Magazine article The American Conservative

Gardnering at Night

Magazine article The American Conservative

Gardnering at Night

Article excerpt

How many of us share a hometown with our favorite writer? Anais Nin and Ayn Rand did, but I'm not talking about self-love. Since I wasn't born in West Point or Sauk Center or Baltimore or Henry County, I'm outta luck. But we play the hand we're dealt, which is why on a Saturday evening for the last dozen Octobers about 20 of us have gathered to read from the works of Batavia's John Gardner, the once prominent novelist whose audacious ambition was to reinfuse American literature with a moral purpose.

Gardner, one of the last American writers to grow up on a farm, was a hippie Republican anarchist who explained his politics to the Atlantic: " am, on the one hand, a kind of New York State Republican, conservative. On the other hand, I am a kind of bohemian type. I really don't obey the laws. I mean to, but if I am in a hurry and there is no parking here, I park."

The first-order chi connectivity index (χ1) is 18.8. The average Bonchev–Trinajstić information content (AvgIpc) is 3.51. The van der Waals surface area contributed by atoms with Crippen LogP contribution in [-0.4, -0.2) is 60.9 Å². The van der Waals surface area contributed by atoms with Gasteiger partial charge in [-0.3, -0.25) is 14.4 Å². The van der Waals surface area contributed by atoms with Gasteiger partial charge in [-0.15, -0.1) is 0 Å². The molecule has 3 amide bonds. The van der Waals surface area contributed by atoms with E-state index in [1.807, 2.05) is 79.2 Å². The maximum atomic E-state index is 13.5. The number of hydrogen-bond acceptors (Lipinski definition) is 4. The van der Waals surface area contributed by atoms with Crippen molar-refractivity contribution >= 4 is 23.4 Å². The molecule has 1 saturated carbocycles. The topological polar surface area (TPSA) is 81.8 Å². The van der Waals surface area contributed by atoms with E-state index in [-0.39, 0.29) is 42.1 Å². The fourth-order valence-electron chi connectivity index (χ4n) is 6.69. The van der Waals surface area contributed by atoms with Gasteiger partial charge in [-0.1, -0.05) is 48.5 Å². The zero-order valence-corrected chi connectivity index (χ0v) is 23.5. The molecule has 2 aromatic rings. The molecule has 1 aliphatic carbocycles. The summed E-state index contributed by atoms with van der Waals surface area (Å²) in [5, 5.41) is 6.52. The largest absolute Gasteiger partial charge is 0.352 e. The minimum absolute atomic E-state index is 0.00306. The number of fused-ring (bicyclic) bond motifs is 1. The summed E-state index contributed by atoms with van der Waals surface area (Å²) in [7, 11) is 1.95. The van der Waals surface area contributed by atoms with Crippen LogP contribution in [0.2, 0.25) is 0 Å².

His best-known novel--the only one still read, as far as I can tell--is Grendel (1971), told from the Beowolfian monster's point of view. He set The Resurrection (1966) and The Sunlight Dialogues (1972) in our town, to which he dreamed of returning and finally did in a coffin, killed in a 1982 motorcycle accident. Here he is buried and remembered, even as English departments shoot him from the canon.

Our literary-culinary venue is the Pokadot, Gardner's favorite diner, the unselfconsciously funky eatery at the epicenter of the Italian-Polish southside. (Gardner, a Welsh Presbyterian, frequently teased his people for their anti-Italian-Catholic prejudices while sharing them: a neat way to have your torta and eat it too.) A middling speller, Gardner wrote his mother--a former English teacher--just before The Sunlight Dialogues came out boasting that in the book he had set a scene in the diner and spelled "Polkadot" correctly. Alas, in a nod, perhaps, to simplified spelling, the diner dispenses with that silent "l."

Pokadot readers have included Gardner's family and friends and people mentioned in his books, but most of us--teachers, a dairy salesman, our independent bookseller, and my wife, daughter, and I--know him only through the stories he wrote and the stories that are told about him still. (My dad, a few years behind him in school, said that Gardner was "weird.")

A few regulars sit at the counter and sip coffee, bemused by the proceedings--maybe even edified, I like to kid myself. …

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